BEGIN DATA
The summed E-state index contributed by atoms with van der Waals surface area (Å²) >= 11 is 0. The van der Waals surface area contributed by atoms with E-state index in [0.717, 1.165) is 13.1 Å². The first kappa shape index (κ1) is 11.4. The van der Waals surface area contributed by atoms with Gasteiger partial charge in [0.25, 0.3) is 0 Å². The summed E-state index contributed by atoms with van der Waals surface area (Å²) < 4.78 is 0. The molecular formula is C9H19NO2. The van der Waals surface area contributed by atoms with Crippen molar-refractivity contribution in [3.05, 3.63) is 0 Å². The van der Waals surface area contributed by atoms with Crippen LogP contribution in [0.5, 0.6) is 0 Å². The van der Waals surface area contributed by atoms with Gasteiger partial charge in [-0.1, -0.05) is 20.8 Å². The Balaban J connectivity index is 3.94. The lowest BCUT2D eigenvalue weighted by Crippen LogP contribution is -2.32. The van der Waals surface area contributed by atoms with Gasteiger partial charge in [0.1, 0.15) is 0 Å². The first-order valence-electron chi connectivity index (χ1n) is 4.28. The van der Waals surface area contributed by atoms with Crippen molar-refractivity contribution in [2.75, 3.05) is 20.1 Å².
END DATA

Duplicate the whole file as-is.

The summed E-state index contributed by atoms with van der Waals surface area (Å²) >= 11 is 0. The van der Waals surface area contributed by atoms with E-state index in [0.717, 1.165) is 13.1 Å². The first kappa shape index (κ1) is 11.4. The van der Waals surface area contributed by atoms with Gasteiger partial charge in [0.25, 0.3) is 0 Å². The summed E-state index contributed by atoms with van der Waals surface area (Å²) < 4.78 is 0. The molecular formula is C9H19NO2. The van der Waals surface area contributed by atoms with Crippen molar-refractivity contribution in [3.05, 3.63) is 0 Å². The van der Waals surface area contributed by atoms with Crippen LogP contribution in [0.5, 0.6) is 0 Å². The van der Waals surface area contributed by atoms with Gasteiger partial charge in [-0.1, -0.05) is 20.8 Å². The Balaban J connectivity index is 3.94. The lowest BCUT2D eigenvalue weighted by Crippen LogP contribution is -2.32. The van der Waals surface area contributed by atoms with Gasteiger partial charge in [0.1, 0.15) is 0 Å². The first-order valence-electron chi connectivity index (χ1n) is 4.28. The van der Waals surface area contributed by atoms with Crippen molar-refractivity contribution in [2.75, 3.05) is 20.1 Å².